Fifth place. Fifth.
The huddle sags.
The team is back on the faux football field the next morning, walking through hip-hop, cleaning the routine based on super-specific notes from the judges. With less than one point separating fifth place and second, and less than two points between fifth and first, every count matters.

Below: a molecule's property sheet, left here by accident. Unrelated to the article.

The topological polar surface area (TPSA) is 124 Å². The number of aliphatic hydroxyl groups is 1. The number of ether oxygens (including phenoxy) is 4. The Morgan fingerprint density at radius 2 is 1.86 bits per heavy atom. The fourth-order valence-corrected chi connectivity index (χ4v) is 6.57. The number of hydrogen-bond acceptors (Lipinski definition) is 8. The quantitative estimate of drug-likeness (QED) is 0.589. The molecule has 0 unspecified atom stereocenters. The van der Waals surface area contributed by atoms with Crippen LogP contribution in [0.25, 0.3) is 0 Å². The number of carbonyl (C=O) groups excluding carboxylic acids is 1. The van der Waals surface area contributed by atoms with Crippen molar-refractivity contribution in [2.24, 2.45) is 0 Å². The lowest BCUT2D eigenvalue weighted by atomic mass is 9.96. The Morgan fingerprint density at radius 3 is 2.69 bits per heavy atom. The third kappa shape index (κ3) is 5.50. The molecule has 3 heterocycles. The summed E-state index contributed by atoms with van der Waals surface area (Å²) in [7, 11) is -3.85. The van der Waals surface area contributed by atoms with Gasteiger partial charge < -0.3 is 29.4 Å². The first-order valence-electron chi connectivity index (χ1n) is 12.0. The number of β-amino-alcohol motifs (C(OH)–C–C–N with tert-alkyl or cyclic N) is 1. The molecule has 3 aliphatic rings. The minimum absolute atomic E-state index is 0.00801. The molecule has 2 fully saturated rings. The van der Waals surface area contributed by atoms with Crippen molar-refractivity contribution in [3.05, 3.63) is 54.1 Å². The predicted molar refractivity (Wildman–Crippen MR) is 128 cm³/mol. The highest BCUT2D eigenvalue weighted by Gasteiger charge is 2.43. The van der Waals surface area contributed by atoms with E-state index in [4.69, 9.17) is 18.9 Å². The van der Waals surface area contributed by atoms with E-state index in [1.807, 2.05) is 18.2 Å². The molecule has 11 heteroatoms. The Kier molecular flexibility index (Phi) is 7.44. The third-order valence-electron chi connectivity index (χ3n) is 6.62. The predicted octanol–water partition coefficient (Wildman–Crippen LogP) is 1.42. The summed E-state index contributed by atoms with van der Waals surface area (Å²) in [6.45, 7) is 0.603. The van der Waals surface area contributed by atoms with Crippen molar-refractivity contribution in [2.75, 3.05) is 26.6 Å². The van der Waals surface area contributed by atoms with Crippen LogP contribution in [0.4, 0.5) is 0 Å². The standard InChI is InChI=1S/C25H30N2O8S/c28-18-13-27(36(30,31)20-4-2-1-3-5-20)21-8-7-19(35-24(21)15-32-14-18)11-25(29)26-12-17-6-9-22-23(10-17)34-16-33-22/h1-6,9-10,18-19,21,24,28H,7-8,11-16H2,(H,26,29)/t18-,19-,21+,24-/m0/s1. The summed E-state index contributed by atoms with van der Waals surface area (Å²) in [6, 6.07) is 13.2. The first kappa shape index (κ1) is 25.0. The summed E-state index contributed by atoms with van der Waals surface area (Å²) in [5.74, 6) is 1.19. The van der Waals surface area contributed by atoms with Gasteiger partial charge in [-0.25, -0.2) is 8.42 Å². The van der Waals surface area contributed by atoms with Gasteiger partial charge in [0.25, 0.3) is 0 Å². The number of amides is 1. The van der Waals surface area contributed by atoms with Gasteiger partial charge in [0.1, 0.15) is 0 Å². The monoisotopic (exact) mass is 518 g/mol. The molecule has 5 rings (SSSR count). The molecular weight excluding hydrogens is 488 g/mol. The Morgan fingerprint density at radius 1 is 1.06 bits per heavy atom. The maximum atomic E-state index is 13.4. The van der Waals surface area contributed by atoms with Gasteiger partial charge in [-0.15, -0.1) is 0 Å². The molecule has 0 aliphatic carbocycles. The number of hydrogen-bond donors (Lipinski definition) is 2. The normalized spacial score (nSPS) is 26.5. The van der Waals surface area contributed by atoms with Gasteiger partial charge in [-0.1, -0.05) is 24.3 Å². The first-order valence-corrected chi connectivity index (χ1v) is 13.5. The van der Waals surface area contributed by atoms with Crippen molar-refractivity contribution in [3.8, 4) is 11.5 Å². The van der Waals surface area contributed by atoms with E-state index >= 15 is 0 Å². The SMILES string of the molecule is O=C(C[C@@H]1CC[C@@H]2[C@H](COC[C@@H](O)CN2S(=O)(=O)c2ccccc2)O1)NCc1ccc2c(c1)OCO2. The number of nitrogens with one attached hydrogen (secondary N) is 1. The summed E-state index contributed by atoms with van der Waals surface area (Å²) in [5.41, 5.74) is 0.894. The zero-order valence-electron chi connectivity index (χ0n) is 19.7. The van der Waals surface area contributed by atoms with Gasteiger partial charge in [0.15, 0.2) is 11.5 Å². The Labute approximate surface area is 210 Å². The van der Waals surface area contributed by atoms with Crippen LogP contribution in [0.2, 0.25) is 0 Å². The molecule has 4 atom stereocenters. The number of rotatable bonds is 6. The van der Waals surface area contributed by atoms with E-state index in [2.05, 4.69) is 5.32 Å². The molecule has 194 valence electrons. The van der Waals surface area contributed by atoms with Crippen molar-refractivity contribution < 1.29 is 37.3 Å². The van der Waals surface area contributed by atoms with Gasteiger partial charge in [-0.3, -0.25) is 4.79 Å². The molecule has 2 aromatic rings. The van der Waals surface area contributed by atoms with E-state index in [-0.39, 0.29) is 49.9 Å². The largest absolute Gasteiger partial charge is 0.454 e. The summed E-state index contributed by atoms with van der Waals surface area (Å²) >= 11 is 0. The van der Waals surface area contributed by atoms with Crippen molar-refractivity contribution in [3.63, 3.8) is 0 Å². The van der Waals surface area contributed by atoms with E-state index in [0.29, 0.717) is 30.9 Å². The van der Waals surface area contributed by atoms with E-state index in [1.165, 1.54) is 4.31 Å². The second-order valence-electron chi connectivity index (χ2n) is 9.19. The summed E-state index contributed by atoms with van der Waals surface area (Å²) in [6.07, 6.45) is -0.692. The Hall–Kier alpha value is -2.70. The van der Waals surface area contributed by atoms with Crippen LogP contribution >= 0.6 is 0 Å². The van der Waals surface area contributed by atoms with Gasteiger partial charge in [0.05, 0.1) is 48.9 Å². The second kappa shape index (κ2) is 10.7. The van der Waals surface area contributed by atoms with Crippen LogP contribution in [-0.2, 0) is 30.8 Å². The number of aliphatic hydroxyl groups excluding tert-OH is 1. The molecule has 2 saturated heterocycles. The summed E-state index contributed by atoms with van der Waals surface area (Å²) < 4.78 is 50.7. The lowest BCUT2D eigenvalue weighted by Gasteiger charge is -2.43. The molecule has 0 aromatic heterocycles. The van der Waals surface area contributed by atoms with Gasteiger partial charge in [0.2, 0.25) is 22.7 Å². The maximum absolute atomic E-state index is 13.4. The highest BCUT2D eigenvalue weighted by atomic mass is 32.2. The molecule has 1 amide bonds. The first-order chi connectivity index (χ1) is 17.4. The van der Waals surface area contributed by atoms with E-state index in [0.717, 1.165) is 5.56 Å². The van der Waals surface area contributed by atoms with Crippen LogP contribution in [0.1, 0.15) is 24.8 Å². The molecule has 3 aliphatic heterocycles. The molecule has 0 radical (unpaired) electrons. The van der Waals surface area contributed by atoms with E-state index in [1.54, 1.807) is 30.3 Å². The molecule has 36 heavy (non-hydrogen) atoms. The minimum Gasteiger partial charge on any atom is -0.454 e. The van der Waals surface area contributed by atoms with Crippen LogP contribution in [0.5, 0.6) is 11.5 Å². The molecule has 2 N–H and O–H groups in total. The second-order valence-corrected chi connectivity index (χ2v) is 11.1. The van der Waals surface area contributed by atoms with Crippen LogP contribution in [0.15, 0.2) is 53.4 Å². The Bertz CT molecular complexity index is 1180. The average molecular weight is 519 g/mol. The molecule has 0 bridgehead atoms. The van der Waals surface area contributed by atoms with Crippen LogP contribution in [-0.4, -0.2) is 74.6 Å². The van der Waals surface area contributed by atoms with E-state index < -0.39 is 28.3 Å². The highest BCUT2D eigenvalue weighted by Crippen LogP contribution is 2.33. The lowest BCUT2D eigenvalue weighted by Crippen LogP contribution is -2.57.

“Big booties!” shouts Courtney Crombie, a sophomore with an Olive Oyl physique and permanent positivity. It’s another of those reminders they bark to each other, because even when the tweaks are minimal, there is no reward for subtlety. But this specific prompt is also a small window into something else at play. These are cute, smiley college girls all dolled up in tight clothing, dancing to please. It’s an old cliché, except that in this scenario it’s not demeaning or submissive. They’re taking a traditionally sexist construct and turning it into a feminist statement, the same way Nicki Minaj takes proud ownership of the phrase “boss bitch” or Scarlett Johansson exploits her sexuality while playing kickass superheroes. Instead of objectifying them, men are in awe of their athleticism. Instead of shaming them, women stand and applaud. They are dancers and athletes, but most important, total badasses.